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A. Antibark collars that spray a citronella smell to deter barking are considered by many trainers to be a preferred alternative to collars that deliver a mild electric shock. Spray collars are generally considered safe, but they’re not always effective: Some
dogs are such determined barkers that spray collars won’t slow them down much. These collars may work best as part of a larger plan to reduce barking.
With some breeds — and their mixes — the tendency toward noisiness is part of their DNA. Many tiny dogs can be problem barkers, as can be Terriers,
Shelties, among others. The happy bay of a
Beagle may be music to a hunter’s ear, but in a suburban neighborhood it’s likely to be far less popular. Though you should never expect dogs like these to become silent observers of life, you can ease the annoyance with tried-and-true approaches.
Here are some tips that may help if you're living with a bad barker.
Exercise your dog daily. These days our dogs are born retired, whether they want to be or not. Though some
dogs are happy to be couch potatoes, others feel compelled to keep themselves busy in many ways, including barking. My colleague and friend
Dr. Nicholas Dodman, a pioneering veterinary behaviorist, stresses that the lack of heart-pumping daily exercise is a factor in many
dog behavior problems. Carve out 30 minutes a day to get your dog panting with fetch, a run or whatever it takes, and your dog will be more likely to relax quietly in your home the rest of the time.
Find out why your dog is barking and minimize those cues. If your dog barks while looking through a window that faces the street, close the blinds or otherwise block the view. Many dogs fire up when they hear car doors slam; other dogs bark at the mail carrier's steps on the walk. Muffle these sounds by keeping your dog inside and leaving a radio playing when you’re gone. When you’re home, giving your dog something special to chew on, such as a Kong toy or hollow bone stuffed with a little peanut butter, will help keep him occupied and quiet while he's awake. (More on barking cues in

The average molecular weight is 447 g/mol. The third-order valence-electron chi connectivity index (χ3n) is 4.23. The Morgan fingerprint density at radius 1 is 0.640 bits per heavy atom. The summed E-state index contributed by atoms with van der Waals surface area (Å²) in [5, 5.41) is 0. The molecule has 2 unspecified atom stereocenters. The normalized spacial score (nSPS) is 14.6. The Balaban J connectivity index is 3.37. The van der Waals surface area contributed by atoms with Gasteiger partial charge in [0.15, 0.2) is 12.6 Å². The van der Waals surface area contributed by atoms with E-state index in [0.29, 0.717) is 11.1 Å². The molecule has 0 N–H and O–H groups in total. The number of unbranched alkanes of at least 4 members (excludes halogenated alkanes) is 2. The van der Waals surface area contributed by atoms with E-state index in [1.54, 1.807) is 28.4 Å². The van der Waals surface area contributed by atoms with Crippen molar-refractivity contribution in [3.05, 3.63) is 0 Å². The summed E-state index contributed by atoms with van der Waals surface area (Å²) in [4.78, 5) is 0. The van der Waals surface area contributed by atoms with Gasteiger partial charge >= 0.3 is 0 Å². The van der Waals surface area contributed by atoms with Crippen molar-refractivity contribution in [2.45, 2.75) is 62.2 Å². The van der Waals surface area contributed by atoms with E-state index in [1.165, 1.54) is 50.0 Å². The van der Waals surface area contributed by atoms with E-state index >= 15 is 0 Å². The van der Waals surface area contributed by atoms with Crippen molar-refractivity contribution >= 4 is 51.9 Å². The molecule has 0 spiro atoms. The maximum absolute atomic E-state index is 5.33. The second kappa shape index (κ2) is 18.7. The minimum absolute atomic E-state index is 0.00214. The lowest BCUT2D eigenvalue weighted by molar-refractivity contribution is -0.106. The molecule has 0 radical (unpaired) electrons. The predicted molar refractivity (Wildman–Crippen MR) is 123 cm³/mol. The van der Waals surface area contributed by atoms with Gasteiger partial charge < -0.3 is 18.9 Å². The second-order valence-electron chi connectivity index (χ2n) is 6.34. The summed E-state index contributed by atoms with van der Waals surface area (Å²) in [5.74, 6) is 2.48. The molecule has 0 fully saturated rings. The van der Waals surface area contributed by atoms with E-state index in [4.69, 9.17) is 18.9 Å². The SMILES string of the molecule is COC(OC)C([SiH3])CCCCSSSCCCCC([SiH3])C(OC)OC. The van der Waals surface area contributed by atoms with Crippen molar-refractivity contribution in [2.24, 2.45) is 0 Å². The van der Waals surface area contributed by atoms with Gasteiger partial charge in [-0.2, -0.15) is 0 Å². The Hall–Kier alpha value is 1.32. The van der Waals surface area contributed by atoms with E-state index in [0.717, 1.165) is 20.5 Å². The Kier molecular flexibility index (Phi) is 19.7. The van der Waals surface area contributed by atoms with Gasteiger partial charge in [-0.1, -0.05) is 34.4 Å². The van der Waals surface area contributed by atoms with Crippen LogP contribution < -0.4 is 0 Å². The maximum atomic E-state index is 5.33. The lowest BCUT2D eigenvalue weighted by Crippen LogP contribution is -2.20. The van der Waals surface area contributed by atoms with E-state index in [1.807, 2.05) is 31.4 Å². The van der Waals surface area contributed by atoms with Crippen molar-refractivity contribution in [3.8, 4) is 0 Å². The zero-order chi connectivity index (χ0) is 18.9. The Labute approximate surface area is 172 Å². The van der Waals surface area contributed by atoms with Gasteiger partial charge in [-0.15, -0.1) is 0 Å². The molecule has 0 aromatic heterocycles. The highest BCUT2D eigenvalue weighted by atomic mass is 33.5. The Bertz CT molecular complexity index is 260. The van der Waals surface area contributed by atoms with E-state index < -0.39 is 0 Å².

this Vetstreet article.)
Teach your dog to stop barking. When your pet speaks up, interrupt the behavior, saying the words "quiet" or "enough," and then praising him for "minding." He'll make the connection soon enough, with repetition and lots of praise. Rattling a can filled with pennies is a commonly recommended distraction, and it works well, as long as it is done quickly enough to get his attention, but not so long as to elicit fear. Shouting at your dog does nothing except make you feel temporarily better. Your dog may interpret your yelling as joining in or egging him on.
Teach your dog to bark on command. When your dog barks on command, you “own” the behavior. Think of it as installing an on/off switch. Many dogs will happily yap for a cookie, and once they do, you just need to link the word to the behavior. “Speak!” you say, and when they do, praise and deliver the cookie. Use the “stop barking” cue word and reward the desired behavior.
Substitute a different behavior. My daughter, Vetstreet dog trainer Mikkel Becker, demonstrates this technique beautifully
in this video. In it, she shows how to take a dog who barks at the door and teach him instead to respond to company by going to a mat.
Where does the citronella spray collar fit it? Spray collars work by distracting the animal with both the hiss of the escaping scent and with the scent itself. Since dogs generally don’t like citrus smell, the odor is a mild aversive. It may help keep the peace, especially if used along with other bark-reducing techniques.
What about debarking? I can’t recommend it, and I’m in good company: Relatively few veterinarians will agree to debark a dog, and even then, often only in the most compelling circumstance. Debarking involves surgically altering the function of the vocal cords so the dog can still bark at will but at a reduced volume. The resulting sound — a harsh rasping noise — can still be very annoying. The surgery is considered cruel by many and is, in fact, illegal in some places.
There’s no “magic wand” solution to barking, which is, after all, normal behavior for dogs. If you find that you’re unable to reduce the frequency of your dog’s barking, ask your veterinarian for a referral to a behaviorist or trainer who can help. Don’t get to the end of your rope first: Most training problems are easier to resolve the earlier you catch them.
Like this article? Have a point of view to share? Let us know!
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